AI in Cybersecurity Today
I stated earlier that a more accurate definition for what we call “artificial intelligence” would be “intelligent assistance.” Computers are very good at binary information—limited and targeted, but infinitely scalable. They are invaluable in memorizing the facts in oncology reports or analyzing cybersecurity attack patterns. But it is difficult if not impossible for computers to do more human things, like reading body language or understanding sarcasm—simply because they lack human context and because they don’t exist. As some philosophers would say, they have quanta but not qualia. Machines are binary, humans are multinary!
The type of intelligence and machine learning that is available in today’s technology make it particularly well suited to provide intelligence assistance to the typical cybersecurity challenges that organizations face, as long we keep awesome humans in the loop.
For example, software can analyze patterns and learn from experience to recognize new and similar patterns. AI machines have the capacity to scale and examine infinitely more patterns than humans. They can tell us they’ve seen a certain pattern before and recommend methods to respond to both existing and new attack vectors.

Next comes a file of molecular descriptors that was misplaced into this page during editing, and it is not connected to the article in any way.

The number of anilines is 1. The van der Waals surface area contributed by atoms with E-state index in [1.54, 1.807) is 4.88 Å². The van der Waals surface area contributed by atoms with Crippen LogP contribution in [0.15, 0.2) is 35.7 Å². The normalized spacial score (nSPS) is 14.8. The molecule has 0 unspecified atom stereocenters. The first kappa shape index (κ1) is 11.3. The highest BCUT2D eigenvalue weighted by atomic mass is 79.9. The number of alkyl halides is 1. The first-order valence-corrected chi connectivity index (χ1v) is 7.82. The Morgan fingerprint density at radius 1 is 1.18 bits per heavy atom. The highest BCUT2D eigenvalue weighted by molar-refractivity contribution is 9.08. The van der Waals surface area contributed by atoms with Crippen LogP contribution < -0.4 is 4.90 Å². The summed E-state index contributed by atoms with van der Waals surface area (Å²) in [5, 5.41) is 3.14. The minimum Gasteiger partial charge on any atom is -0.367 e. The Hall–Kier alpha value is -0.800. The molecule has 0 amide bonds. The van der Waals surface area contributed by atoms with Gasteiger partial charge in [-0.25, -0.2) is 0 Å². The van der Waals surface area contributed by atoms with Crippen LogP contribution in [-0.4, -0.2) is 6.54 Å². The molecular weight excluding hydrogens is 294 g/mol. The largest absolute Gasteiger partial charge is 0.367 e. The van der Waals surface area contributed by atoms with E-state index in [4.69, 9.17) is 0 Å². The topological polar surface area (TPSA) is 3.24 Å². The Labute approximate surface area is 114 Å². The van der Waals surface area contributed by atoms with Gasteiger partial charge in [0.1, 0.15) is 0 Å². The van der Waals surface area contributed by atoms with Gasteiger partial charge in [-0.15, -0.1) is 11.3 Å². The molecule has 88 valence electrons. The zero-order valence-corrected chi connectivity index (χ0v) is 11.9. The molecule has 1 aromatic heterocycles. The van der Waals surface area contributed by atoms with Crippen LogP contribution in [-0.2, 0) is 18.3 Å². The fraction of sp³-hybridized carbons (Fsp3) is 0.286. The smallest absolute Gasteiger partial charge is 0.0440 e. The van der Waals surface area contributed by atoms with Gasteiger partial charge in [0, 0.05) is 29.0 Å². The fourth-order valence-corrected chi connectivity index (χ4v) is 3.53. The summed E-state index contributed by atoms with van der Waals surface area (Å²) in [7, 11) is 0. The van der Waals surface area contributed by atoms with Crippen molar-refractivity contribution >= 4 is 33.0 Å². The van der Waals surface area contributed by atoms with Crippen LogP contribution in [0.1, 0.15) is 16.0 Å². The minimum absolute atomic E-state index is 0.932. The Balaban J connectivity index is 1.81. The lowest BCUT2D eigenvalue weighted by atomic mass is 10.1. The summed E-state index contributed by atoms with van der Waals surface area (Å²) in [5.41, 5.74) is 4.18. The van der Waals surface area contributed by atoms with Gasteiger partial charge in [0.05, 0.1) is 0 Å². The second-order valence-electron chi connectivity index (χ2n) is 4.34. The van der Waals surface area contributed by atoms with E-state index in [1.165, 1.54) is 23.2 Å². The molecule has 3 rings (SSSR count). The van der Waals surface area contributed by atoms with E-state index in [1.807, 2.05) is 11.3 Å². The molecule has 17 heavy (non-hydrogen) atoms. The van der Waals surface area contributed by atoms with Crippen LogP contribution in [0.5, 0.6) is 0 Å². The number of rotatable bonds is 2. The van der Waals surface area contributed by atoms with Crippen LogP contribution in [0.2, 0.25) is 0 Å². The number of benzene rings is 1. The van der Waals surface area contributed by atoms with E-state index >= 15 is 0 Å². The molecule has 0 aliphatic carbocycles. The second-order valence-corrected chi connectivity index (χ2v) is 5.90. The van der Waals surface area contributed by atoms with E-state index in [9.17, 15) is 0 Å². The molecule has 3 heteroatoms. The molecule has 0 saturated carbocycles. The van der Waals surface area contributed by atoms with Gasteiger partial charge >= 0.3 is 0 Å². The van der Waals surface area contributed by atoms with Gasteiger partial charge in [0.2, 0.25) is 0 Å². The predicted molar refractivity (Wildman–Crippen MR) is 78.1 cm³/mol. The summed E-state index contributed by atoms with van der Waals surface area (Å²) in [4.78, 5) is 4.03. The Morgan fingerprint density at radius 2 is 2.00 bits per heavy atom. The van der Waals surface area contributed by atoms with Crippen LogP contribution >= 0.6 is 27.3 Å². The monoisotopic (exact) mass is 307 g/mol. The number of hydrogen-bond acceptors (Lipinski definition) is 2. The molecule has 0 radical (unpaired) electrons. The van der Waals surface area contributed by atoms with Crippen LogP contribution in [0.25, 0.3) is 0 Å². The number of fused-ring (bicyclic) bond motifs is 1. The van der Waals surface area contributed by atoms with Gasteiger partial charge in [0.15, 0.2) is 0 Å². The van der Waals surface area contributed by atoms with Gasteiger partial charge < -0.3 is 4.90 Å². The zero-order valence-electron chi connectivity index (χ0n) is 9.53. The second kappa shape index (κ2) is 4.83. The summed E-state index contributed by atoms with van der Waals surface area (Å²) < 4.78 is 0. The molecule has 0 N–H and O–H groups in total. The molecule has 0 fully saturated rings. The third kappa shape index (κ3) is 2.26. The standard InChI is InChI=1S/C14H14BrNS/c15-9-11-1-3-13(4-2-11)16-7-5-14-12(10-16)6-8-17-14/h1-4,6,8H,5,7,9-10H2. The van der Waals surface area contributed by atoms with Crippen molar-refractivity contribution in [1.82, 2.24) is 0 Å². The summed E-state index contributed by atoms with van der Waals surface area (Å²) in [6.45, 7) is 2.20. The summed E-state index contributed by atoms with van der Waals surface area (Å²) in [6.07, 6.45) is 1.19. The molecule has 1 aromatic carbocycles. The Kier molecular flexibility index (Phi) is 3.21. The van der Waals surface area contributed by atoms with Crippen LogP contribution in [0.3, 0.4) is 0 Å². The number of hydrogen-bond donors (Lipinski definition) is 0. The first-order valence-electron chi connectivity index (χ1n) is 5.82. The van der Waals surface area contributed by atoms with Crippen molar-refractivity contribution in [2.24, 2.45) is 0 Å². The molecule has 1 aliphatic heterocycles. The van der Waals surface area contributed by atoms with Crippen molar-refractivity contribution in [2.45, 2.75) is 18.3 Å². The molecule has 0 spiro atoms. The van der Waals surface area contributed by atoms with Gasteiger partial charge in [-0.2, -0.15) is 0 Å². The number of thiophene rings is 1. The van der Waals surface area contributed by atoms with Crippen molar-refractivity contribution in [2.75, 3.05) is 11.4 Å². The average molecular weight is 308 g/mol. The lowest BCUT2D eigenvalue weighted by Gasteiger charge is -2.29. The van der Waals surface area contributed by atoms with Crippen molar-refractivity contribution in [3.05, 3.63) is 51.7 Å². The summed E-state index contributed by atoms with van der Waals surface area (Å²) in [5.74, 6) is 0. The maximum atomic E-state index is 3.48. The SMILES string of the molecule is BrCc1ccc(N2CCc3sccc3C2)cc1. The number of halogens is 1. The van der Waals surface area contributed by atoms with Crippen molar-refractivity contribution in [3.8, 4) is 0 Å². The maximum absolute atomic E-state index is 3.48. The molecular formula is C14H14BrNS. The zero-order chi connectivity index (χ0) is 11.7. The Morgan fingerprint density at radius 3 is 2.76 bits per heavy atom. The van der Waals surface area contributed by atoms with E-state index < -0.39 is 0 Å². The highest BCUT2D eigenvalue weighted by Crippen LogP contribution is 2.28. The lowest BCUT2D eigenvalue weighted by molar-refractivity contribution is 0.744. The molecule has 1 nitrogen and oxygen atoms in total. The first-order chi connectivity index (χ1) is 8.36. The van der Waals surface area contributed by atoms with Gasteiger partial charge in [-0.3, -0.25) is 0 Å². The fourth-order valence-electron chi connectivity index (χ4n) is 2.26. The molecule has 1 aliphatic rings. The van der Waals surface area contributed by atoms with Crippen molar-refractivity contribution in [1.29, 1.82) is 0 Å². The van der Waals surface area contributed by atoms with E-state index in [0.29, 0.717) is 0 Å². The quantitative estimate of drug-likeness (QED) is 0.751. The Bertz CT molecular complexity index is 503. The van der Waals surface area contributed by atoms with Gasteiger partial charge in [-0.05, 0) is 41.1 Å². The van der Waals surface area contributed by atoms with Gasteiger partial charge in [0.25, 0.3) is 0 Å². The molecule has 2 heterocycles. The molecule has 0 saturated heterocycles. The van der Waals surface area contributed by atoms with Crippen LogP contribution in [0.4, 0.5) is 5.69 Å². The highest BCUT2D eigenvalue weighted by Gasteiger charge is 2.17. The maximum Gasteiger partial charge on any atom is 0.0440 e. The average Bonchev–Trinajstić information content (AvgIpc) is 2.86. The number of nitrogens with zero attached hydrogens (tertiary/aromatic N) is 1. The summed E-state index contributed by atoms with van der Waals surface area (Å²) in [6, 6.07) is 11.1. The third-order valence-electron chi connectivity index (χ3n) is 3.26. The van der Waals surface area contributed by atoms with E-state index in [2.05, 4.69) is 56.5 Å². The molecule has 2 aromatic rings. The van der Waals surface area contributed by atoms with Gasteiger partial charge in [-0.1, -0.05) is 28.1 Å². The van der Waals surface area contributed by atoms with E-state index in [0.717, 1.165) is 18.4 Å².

They bring a computational value that humans can’t match. But that doesn’t mean they should replace humans. One of the paradoxes of computers is that when you have too much information that is unstructured, ambiguous and constantly changing, the machine will not be able to make a decision (the so-called intractable problem). To use them effectively, particularly in cybersecurity, we have to be careful of assuming that they are always right, and we should employ a healthy skepticism of what they are showing us.
AI’s Vast Potential
Having offered those provisos in terms of where AI is today, it is hard to overstate the dramatic impact that AI technology will have on the world in the coming years, including the world of cybersecurity. In my brief film called “We Need to Talk About AI,” I note that AI will be the greatest wealth generator of our time, enabling us to cure diseases, enable smart cities, redefine poverty and tackle our foremost environment challenges.
As business leaders and as citizens, we all have a rare opportunity to begin building an ethical framework for using AI technology to help humanity achieve these formidable achievements. Cybersecurity should be an important area of innovation and investment. It is also an area where digital ethics is now moving centerstage. As we look ahead and begin the path towards a world in which machines increasingly act like humans, we must avoid the trap of surrendering to the algorithm and having humans behave more like machines.
Gerd Leonhard is a leading global futurist keynote speaker and author of five books, including the best-selling “Technology vs Humanity” (2016), available in 11 languages. He has worked with many Fortune 500 companies as well as governments and NGOs. He made a short film, “We Need to Talk About AI,” and has a new digital ethics newsletter: www.digitalethics.co